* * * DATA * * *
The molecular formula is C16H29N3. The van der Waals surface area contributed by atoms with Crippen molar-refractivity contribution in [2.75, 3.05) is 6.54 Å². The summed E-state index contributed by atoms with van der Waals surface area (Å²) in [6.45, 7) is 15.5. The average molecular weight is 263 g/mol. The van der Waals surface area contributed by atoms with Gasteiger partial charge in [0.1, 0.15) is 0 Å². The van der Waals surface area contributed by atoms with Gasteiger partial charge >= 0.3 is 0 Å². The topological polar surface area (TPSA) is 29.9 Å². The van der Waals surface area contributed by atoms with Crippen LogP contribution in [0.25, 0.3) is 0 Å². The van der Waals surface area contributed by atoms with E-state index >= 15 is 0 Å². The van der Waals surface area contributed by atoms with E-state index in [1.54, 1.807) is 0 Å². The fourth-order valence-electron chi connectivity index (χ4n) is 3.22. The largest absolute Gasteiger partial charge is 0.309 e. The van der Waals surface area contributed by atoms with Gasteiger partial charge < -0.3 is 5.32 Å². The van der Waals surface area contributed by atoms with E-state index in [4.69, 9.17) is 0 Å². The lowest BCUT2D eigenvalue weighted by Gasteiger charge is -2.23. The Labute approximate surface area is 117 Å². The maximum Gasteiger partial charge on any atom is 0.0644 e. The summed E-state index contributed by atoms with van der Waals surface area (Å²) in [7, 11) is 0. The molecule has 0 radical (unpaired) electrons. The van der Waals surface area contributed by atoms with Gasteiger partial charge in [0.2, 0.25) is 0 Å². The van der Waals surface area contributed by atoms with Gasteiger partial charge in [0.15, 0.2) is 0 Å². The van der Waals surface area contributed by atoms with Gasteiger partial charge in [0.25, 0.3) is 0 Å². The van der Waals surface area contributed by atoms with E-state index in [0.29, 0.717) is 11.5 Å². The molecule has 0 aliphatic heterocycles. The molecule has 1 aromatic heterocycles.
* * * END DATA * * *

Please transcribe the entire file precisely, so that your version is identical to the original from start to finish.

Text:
The molecular formula is C16H29N3. The van der Waals surface area contributed by atoms with Crippen molar-refractivity contribution in [2.75, 3.05) is 6.54 Å². The summed E-state index contributed by atoms with van der Waals surface area (Å²) in [6.45, 7) is 15.5. The average molecular weight is 263 g/mol. The van der Waals surface area contributed by atoms with Gasteiger partial charge in [0.1, 0.15) is 0 Å². The van der Waals surface area contributed by atoms with Gasteiger partial charge >= 0.3 is 0 Å². The topological polar surface area (TPSA) is 29.9 Å². The van der Waals surface area contributed by atoms with Crippen LogP contribution in [0.25, 0.3) is 0 Å². The van der Waals surface area contributed by atoms with E-state index >= 15 is 0 Å². The van der Waals surface area contributed by atoms with E-state index in [1.54, 1.807) is 0 Å². The fourth-order valence-electron chi connectivity index (χ4n) is 3.22. The largest absolute Gasteiger partial charge is 0.309 e. The van der Waals surface area contributed by atoms with Gasteiger partial charge < -0.3 is 5.32 Å². The van der Waals surface area contributed by atoms with E-state index in [4.69, 9.17) is 0 Å². The lowest BCUT2D eigenvalue weighted by Gasteiger charge is -2.23. The Labute approximate surface area is 117 Å². The maximum Gasteiger partial charge on any atom is 0.0644 e. The summed E-state index contributed by atoms with van der Waals surface area (Å²) in [7, 11) is 0. The molecule has 0 radical (unpaired) electrons. The van der Waals surface area contributed by atoms with Gasteiger partial charge in [0.2, 0.25) is 0 Å². The van der Waals surface area contributed by atoms with Gasteiger partial charge in [0.15, 0.2) is 0 Å². The van der Waals surface area contributed by atoms with Gasteiger partial charge in [0.25, 0.3) is 0 Å². The van der Waals surface area contributed by atoms with E-state index in [0.29, 0.717) is 11.5 Å². The molecule has 0 aliphatic heterocycles. The molecule has 1 aromatic heterocycles.